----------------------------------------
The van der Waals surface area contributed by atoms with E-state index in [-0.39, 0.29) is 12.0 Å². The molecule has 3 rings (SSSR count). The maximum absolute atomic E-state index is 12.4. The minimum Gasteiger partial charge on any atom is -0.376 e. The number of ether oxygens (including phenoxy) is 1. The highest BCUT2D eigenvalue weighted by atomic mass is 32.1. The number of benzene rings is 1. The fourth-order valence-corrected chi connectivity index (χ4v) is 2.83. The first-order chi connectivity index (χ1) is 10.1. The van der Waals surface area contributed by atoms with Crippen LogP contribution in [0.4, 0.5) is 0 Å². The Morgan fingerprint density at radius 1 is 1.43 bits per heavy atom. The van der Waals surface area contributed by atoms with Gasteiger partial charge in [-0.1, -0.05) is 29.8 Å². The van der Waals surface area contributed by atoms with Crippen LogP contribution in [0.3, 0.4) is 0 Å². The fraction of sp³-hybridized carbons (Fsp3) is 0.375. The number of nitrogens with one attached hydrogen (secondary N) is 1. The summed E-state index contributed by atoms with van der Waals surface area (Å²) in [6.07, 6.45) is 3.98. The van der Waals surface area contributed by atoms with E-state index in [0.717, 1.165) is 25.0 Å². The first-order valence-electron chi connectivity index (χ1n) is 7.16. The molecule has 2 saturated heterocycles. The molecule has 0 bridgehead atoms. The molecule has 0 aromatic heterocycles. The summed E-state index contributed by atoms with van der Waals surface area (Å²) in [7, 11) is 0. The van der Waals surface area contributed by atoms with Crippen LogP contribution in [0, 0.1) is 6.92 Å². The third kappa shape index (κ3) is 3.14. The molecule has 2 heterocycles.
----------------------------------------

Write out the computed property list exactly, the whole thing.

The van der Waals surface area contributed by atoms with E-state index in [-0.39, 0.29) is 12.0 Å². The molecule has 3 rings (SSSR count). The maximum absolute atomic E-state index is 12.4. The minimum Gasteiger partial charge on any atom is -0.376 e. The number of ether oxygens (including phenoxy) is 1. The highest BCUT2D eigenvalue weighted by atomic mass is 32.1. The number of benzene rings is 1. The fourth-order valence-corrected chi connectivity index (χ4v) is 2.83. The first-order chi connectivity index (χ1) is 10.1. The van der Waals surface area contributed by atoms with Crippen LogP contribution in [0.4, 0.5) is 0 Å². The Morgan fingerprint density at radius 1 is 1.43 bits per heavy atom. The van der Waals surface area contributed by atoms with Gasteiger partial charge in [-0.1, -0.05) is 29.8 Å². The van der Waals surface area contributed by atoms with Crippen LogP contribution in [0.3, 0.4) is 0 Å². The fraction of sp³-hybridized carbons (Fsp3) is 0.375. The number of nitrogens with one attached hydrogen (secondary N) is 1. The summed E-state index contributed by atoms with van der Waals surface area (Å²) in [6.07, 6.45) is 3.98. The van der Waals surface area contributed by atoms with E-state index in [0.717, 1.165) is 25.0 Å². The first-order valence-electron chi connectivity index (χ1n) is 7.16. The molecule has 2 saturated heterocycles. The molecule has 0 bridgehead atoms. The molecule has 0 aromatic heterocycles. The summed E-state index contributed by atoms with van der Waals surface area (Å²) in [7, 11) is 0. The van der Waals surface area contributed by atoms with Crippen LogP contribution in [0, 0.1) is 6.92 Å². The third kappa shape index (κ3) is 3.14. The molecule has 2 heterocycles.